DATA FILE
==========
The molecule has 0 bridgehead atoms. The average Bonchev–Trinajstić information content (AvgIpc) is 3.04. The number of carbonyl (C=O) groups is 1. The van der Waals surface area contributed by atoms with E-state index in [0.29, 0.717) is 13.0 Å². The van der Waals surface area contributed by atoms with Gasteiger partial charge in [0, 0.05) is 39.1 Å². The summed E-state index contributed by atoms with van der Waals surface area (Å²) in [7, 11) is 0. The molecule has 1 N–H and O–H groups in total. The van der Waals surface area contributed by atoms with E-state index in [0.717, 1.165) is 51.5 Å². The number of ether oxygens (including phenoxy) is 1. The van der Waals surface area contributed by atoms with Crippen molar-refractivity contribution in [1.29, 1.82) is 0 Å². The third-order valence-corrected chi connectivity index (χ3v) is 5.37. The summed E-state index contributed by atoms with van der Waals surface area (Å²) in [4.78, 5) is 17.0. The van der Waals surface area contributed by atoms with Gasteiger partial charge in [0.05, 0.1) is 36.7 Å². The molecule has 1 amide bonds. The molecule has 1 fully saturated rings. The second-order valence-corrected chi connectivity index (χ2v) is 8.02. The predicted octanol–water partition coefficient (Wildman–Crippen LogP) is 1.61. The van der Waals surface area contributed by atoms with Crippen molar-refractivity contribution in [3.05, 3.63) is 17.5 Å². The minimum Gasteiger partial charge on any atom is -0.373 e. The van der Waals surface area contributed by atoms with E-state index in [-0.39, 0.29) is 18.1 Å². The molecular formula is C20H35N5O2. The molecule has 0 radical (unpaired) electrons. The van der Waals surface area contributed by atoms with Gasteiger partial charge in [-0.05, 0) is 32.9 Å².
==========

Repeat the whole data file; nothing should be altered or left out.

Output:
The molecule has 0 bridgehead atoms. The average Bonchev–Trinajstić information content (AvgIpc) is 3.04. The number of carbonyl (C=O) groups is 1. The van der Waals surface area contributed by atoms with E-state index in [0.29, 0.717) is 13.0 Å². The van der Waals surface area contributed by atoms with Gasteiger partial charge in [0, 0.05) is 39.1 Å². The summed E-state index contributed by atoms with van der Waals surface area (Å²) in [7, 11) is 0. The molecule has 1 N–H and O–H groups in total. The van der Waals surface area contributed by atoms with E-state index in [0.717, 1.165) is 51.5 Å². The number of ether oxygens (including phenoxy) is 1. The van der Waals surface area contributed by atoms with Crippen molar-refractivity contribution in [1.29, 1.82) is 0 Å². The third-order valence-corrected chi connectivity index (χ3v) is 5.37. The summed E-state index contributed by atoms with van der Waals surface area (Å²) in [4.78, 5) is 17.0. The van der Waals surface area contributed by atoms with Gasteiger partial charge in [0.05, 0.1) is 36.7 Å². The molecule has 1 amide bonds. The molecule has 1 fully saturated rings. The second-order valence-corrected chi connectivity index (χ2v) is 8.02. The predicted octanol–water partition coefficient (Wildman–Crippen LogP) is 1.61. The van der Waals surface area contributed by atoms with Crippen molar-refractivity contribution in [3.05, 3.63) is 17.5 Å². The minimum Gasteiger partial charge on any atom is -0.373 e. The van der Waals surface area contributed by atoms with E-state index in [-0.39, 0.29) is 18.1 Å². The molecular formula is C20H35N5O2. The molecule has 0 radical (unpaired) electrons. The van der Waals surface area contributed by atoms with Gasteiger partial charge in [-0.05, 0) is 32.9 Å².